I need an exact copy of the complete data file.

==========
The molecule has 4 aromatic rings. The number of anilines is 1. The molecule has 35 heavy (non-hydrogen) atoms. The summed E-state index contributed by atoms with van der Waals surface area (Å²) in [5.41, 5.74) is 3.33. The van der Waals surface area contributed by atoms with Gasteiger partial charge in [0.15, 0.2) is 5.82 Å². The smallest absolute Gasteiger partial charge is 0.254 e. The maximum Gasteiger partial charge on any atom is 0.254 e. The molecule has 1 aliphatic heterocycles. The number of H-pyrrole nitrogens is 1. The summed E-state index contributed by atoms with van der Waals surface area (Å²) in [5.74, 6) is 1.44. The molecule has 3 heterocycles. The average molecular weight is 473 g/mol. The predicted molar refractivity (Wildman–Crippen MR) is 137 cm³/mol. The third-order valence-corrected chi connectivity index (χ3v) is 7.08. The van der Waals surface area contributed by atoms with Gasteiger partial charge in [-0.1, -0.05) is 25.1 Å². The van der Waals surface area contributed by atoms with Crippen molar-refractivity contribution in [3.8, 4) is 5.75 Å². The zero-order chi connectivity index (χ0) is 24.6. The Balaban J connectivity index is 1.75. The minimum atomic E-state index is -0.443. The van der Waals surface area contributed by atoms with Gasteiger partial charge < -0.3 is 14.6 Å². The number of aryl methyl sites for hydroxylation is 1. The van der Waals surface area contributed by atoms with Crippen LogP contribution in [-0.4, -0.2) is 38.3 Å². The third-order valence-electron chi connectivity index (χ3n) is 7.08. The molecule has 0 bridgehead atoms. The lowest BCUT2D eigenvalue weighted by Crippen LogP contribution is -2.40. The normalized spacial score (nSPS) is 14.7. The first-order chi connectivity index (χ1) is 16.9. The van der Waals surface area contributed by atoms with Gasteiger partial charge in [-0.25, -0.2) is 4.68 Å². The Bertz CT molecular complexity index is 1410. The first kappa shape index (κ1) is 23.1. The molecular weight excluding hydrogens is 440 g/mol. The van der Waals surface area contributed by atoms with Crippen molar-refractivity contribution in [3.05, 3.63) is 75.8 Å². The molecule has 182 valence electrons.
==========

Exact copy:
The molecule has 4 aromatic rings. The number of anilines is 1. The molecule has 35 heavy (non-hydrogen) atoms. The summed E-state index contributed by atoms with van der Waals surface area (Å²) in [5.41, 5.74) is 3.33. The van der Waals surface area contributed by atoms with Gasteiger partial charge in [0.15, 0.2) is 5.82 Å². The smallest absolute Gasteiger partial charge is 0.254 e. The maximum Gasteiger partial charge on any atom is 0.254 e. The molecule has 1 aliphatic heterocycles. The number of H-pyrrole nitrogens is 1. The summed E-state index contributed by atoms with van der Waals surface area (Å²) in [5.74, 6) is 1.44. The molecule has 3 heterocycles. The average molecular weight is 473 g/mol. The predicted molar refractivity (Wildman–Crippen MR) is 137 cm³/mol. The third-order valence-corrected chi connectivity index (χ3v) is 7.08. The van der Waals surface area contributed by atoms with Gasteiger partial charge in [-0.1, -0.05) is 25.1 Å². The van der Waals surface area contributed by atoms with Crippen molar-refractivity contribution in [3.8, 4) is 5.75 Å². The zero-order chi connectivity index (χ0) is 24.6. The Balaban J connectivity index is 1.75. The minimum atomic E-state index is -0.443. The van der Waals surface area contributed by atoms with Gasteiger partial charge < -0.3 is 14.6 Å². The number of aryl methyl sites for hydroxylation is 1. The van der Waals surface area contributed by atoms with Crippen LogP contribution in [-0.4, -0.2) is 38.3 Å². The third-order valence-electron chi connectivity index (χ3n) is 7.08. The molecule has 0 bridgehead atoms. The lowest BCUT2D eigenvalue weighted by Crippen LogP contribution is -2.40. The normalized spacial score (nSPS) is 14.7. The first-order chi connectivity index (χ1) is 16.9. The van der Waals surface area contributed by atoms with Gasteiger partial charge in [-0.25, -0.2) is 4.68 Å². The Bertz CT molecular complexity index is 1410. The first kappa shape index (κ1) is 23.1. The molecular weight excluding hydrogens is 440 g/mol. The van der Waals surface area contributed by atoms with Crippen molar-refractivity contribution in [3.05, 3.63) is 75.8 Å². The molecule has 182 valence electrons.